Amorak Huey

Self-Portrait as Surly NBA Star

Amorak Huey

The secret: take control of your own narrative –
 
but you won’t learn this until too late.
Say the right thing. Say the right thing.
 
Or say what you mean. Fight everyone,
favor truth over lyricism. It’s hard to complain.
 
The world is rubber ball through clumsy fingers,
slick and impossible, direct shot to the chest.
 
If someone touches you, touch back
as if anything could be so simple –
 
the halftime speech is out of context,
the blessing not quite bestowed,
 
a new tattoo resembles wisdom
or unfulfilled potential. The distance
 
between good and better and best
is a long season. They’re all elimination games.
 

THE NIGHT BEFORE HIS WEDDING, THE FAMOUS GOLFER TAKES A STRIPPER TO TOUR THE CONSTRUCTION SITE OF A COURSE THAT WILL BEAR HIS NAME

Amorak Huey

Consider the earthmoving –
these machines not in use,
looming empty nightsky skeletons.
 
Everyone is fungible
except me. Everyone
thinks this but for me
 
it is true. This robust furrow,
red-dirt trench
in land that used to have
 
purpose: to sustain, to offer meaning
beyond pleasure. But pleasure
is why we are here
 
so when I call you Diamond
or Dallas or whatever,
your made-up name
 
only adds to the lies
I’ve told merely tonight:
I’ve never been lost.
 
We have an understanding.
She doesn’t love me.
I want you. Such lack
 
of originality – it’s an act,
like your writhing.
I like to see how much credit
 
being me earns me.
Itch, scratch, collapse.
My faith is portable,
 
my life is the final hole
of a bad round:
swing, swing, swing, putt,
 
none of it matters
except that everyone’s watching.
I’m bored already
 
yet my body is happy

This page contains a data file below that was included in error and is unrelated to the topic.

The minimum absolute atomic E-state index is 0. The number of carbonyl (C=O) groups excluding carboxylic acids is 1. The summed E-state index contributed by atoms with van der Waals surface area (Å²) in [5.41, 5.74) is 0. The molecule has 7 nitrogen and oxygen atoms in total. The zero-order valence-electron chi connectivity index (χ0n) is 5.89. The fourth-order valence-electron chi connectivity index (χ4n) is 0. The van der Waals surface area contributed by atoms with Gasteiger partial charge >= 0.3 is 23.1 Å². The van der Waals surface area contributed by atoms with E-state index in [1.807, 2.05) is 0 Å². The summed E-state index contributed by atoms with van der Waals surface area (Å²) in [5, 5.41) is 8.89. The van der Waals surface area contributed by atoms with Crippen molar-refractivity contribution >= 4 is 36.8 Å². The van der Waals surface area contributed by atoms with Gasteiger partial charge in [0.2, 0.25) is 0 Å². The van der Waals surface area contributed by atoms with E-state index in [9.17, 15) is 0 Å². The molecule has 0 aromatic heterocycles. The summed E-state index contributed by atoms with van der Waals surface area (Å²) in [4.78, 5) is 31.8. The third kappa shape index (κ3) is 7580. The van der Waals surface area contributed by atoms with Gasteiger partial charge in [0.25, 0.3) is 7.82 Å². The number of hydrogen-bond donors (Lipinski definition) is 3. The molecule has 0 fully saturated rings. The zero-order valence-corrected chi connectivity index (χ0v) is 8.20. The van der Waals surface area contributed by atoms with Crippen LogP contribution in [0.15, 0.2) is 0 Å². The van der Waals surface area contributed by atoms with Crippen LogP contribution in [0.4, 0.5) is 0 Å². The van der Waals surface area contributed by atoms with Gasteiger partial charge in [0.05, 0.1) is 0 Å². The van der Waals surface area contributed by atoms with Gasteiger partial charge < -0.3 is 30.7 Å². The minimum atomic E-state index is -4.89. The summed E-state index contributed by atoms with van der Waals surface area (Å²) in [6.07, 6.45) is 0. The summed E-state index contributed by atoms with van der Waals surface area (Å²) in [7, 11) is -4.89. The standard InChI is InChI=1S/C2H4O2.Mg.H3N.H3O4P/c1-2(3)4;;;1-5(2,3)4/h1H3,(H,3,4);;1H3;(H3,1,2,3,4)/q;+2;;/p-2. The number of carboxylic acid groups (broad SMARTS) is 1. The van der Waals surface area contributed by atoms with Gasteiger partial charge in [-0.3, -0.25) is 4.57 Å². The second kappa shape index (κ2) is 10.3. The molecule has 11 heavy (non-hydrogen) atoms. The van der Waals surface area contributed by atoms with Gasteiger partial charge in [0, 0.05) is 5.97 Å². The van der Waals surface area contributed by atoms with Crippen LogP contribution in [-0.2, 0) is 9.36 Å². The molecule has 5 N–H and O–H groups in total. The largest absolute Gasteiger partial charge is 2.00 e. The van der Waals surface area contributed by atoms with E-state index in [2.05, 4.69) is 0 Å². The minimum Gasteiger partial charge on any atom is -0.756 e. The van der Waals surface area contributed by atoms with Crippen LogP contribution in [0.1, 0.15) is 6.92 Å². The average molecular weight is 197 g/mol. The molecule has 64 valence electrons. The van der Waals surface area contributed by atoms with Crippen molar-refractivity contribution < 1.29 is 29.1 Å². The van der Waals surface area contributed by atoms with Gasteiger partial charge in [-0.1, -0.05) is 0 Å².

to go through the motions,
this rehearsed dissonance.
 
I should apologize
but my tissue is failing,
stitches separating,
 
unwiring, unsparking,
powder damp.
Spike and wane,
 
the yellow flare –
grass grows wet
underneath our spent flesh,
 
here, where the sixteenth hole will be:
over a pond, after a hard dogleg left
around the shell
 
of the old barn
repainted, left standing
as reminder
 
of our power over structure.
Imagine topography transformed.
Imagine the scar left by a bulldozer.
 

BARRY BONDS LISTENS TO ROBERT JOHNSON’S “HELL HOUND ON MY TRAIL” WHILE SPRING TRAINING BEGINS WITHOUT HIM

Amorak Huey
 
Let’s be honest with each other, for once.
This is the way they want legends to end – crawling
around barroom floors, barking like a mad dog,
poisoned by jealous husband or choking to death
on your own medicine, half-crazy from loneliness.
Got to keep moving, baby,
when you sit still it all catches up.
This is the part the devil neglects to mention
when you’re standing at that crossroads.
Everyone envies the villain but they cheer
when he gets it in the end. You built this place –
hell, they named it after you –
one day you wake up and find you’re no longer
welcome. They’ll agree to pretend it’s your fault.
Best to play with your back to the crowd
so no one sees your secrets.
All you ever did was step into the only skin
they wanted you to wear in the first place.

AMORAK HUEY, a longtime sports journalist, now teaches writing at Grand Valley State University in Michigan. His chapbook The Insomniac Circus is forthcoming in 2014 from Hyacinth Girl Press, and his poems have appeared The Best American Poetry 2012, The Southern Review, Hayden’s Ferry Review, Menacing Hedge, Weave, Rattle, and other journals. Follow him on Twitter: @amorak.

Advertisements